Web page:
Friday, November 6, 2009


I tend to be very careful with my words. I have always been a fan of language - reading, writing, speaking, performing... words

I love talking and relish in the art of communication (it is important to note I attach "art" to speaking... telling, in fact).

I am attached to language. Sometimes to the detriment of my understanding others. Of course, this can sometimes mean I am also too attached to words as well. My husband has a somewhat different approach to communication and often has to remind me to listen to what he has actually said and not what I infer from his speaking.

I am a user of subtext, I have come to realize. I look for the message beneath the words... which, in some cases, helps me understand and empathize a bit better. It also means I sometimes overlay my own interpretation and assumptions onto someone's hoped-for and intended message. That can be messy or even embarrassing.

My communication style - and more importantly the way I communicate - has become more noticeable and on display since having a child. She mirrors my speech patterns and habits, echoes my sighs and phrasings... even - at times - reflects my cycles of impatience or anger, my tendency to forget communication must still contain compassion if we are to be mindful of the receiver.

The great book I am reading (I will mention it again: Momma Zen...) has a beautiful chapter on this very exchange process. She has a great suggestion, which really rang like a wake-up bell for me, which is essentially... when you notice your child starting to forget their manners or speak to you in ways that don't fit with how we talk to each other in this family - listen to yourself.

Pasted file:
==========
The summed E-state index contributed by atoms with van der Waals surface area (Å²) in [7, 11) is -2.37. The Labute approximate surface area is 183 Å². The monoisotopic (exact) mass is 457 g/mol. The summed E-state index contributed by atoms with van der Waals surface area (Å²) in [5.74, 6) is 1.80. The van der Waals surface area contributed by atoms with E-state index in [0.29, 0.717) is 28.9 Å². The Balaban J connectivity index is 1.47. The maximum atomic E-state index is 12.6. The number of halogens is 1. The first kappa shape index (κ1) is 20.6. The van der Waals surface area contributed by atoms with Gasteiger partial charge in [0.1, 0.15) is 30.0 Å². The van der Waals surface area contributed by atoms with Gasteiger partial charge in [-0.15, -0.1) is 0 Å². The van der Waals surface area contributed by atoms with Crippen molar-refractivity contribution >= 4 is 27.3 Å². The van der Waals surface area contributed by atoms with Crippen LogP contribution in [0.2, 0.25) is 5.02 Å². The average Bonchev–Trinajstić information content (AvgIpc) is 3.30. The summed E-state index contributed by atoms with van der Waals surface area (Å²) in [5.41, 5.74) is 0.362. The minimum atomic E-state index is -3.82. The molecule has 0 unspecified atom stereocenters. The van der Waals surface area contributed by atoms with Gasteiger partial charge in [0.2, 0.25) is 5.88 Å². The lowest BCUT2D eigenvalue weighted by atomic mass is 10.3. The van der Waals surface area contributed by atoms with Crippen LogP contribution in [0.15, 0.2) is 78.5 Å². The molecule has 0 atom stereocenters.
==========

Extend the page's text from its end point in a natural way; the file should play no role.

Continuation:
See if you have forgotten some of those shared rules... children reflect what they see. They mimic what they experience. In terms of our evolution and growth, they can be amazing mirrors wherein we see all our blemishes, deserving of attention and focus.

This week, I have been very mindful of my communicating. Mindful of my choice of words, mindful of my tone, mindful of the ways I do and do not use please and thank you - despite my faith in their necessity and usefulness. Mindful of my bossy-ness... echoed by my daughter like a little babbling brook providing me the chance to see (and hear) my reflection.

Most importantly, and with all people, I've striven to be more mindful of ulterior motives, hidden questions, or ego-driven reaching in my conversations. I have been practicing direct communication - saying what I mean, meaning what I say - which is sometimes quite scary and often yields unexpected results.

It is a constant practice, this act of simple speaking. How funny that the mind, ego, and heart (full of insecurities and dreams and expectations) could take something so potentially direct and sure... and instead tangle it all up in a tightly wound ball of half-spoken, half-honest, half-meant, half-minded prattle.

And so I re-learn what I hope my daughter will learn for the first time: There is strength in stating your feelings directly and honestly. I'm upset. I'm scared. I'm sorry. I love you. There is love in using words of kindness. Please. Thank you. I'm listening. I'm watching. And in order to be a good communicator, we must listen as well as we speak - perhaps even better.

May you choose your words with care. May you listen to others with a full and open heart. May your communication be mindful, honest, and simple today.

No comments:

Post a Comment